2. The method of claim 1, wherein N is an integer between 2and 100inclusive, and M is an integer between 2 and 100 inclusive.

3. The method of claim 1, wherein j=1NτijTi, and wherein step (d) further comprises, powering each planar heater zone Zij connected to the i-th power supply line sequentially such that no more than one of planar heater zones Zij is powered at any given time during Ti.

4. The method of claim 1, wherein j=1Nτij>Ti, and the time duration τij begins at time point αij and ends at time point βij relative to the beginning of the time duration Ti, in step (d), determining αij and βij according to the following rules: (i) αi1=0; (ii) αi(j+1)ij and βi(j+1)=(αi(j+1)i(j+1)) if (αi(j+1)i(j+1))≦Ti; (iii) spliting Ti(j+1) into one duration between αi(j+1) and Ti and another duration between 0 and (αi(j+1)i(j+1)−Ti) if (αi(j+1)i(j+1))≦Ti.

5. The method of claim 1, wherein step (d) further comprises moving one or more τij from one duration Ti to a next duration Ti.

6. The method of claim 1, wherein in step (c) further comprises adjusting Ti such that Ti=j=1Nτij and wherein step (d) further comprises powering each planar heater zone Zij connected to the i-th power supply line sequentially such that one and only one of the planar heater zones Zij is powered at any given time during Ti.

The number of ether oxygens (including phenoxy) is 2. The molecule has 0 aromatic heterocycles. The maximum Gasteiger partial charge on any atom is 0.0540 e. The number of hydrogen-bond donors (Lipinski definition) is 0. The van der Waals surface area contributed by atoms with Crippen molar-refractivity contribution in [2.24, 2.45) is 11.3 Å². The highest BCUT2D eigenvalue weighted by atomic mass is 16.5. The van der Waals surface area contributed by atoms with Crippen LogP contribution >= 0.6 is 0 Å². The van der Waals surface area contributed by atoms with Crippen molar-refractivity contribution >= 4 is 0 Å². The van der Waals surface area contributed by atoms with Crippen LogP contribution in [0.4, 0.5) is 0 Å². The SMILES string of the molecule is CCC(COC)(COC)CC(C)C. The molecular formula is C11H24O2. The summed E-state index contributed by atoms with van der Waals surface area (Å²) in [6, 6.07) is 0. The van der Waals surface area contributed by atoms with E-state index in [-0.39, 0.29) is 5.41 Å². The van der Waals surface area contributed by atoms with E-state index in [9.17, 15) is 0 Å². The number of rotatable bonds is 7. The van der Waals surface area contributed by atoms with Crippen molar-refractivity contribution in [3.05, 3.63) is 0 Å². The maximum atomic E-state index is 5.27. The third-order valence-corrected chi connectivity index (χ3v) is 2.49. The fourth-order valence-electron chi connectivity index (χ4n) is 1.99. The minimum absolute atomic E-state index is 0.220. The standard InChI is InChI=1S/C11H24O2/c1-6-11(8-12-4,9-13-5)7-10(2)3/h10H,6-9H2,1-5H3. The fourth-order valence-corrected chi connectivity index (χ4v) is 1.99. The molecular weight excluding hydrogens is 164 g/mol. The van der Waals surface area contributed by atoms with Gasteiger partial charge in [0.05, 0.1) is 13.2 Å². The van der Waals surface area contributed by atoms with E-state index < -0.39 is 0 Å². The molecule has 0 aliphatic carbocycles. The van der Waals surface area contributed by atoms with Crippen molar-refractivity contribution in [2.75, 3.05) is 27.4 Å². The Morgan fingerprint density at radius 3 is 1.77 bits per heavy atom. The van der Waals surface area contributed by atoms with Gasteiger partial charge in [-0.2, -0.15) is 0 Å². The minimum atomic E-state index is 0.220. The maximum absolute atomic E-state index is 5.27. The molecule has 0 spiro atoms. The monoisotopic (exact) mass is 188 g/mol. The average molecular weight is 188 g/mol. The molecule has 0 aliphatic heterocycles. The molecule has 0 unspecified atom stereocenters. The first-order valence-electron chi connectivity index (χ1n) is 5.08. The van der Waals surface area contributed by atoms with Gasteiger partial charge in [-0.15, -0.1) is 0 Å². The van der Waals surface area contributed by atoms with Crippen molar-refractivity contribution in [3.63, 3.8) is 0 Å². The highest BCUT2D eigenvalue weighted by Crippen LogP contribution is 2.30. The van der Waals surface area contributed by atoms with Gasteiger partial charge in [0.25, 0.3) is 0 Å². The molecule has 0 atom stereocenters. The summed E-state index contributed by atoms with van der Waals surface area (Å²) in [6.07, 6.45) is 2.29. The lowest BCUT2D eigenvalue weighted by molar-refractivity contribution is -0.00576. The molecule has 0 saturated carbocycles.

7. The method of claim 1, wherein the estimated temperature of the heater zone Zij is calculated in a model based fashion based on real time feedback of the heater zone Zij.

8. The method of claim 1, wherein the estimated temperature of the heater zone Zij is based on previously measured calibration data.

9. The method of claim 1, wherein the estimated temperature of the heater zone Zij is calculated in an interpolated fashion based on a result of a model derived from prior calibrations so that the calculation of the time duration Tij for the each heater zone Zij takes feed forward effects of prior substrate treatment processes into consideration.

10. The method of claim 1, wherein the estimated temperature of the heater zone Zij is calculated in an interpolated fashion based on a result of a model derived from prior calibrations so that the calculation of the time duration Tij for the each heater zone Zij takes feed forward effects of subsequent substrate treatment processes into consideration.

Description:

BACKGROUND

With each successive semiconductor technology generation, substrate diameters tend to increase and transistor sizes decrease, resulting in the need for an ever higher degree of accuracy and repeatability in substrate processing. Semiconductor substrate materials, such as silicon substrates, are processed by techniques which include the use of vacuum chambers. These techniques include non-plasma applications such as electron beam deposition, as well as plasma applications, such as sputter deposition, plasma-enhanced chemical vapor deposition (PECVD), resist strip, and plasma etch.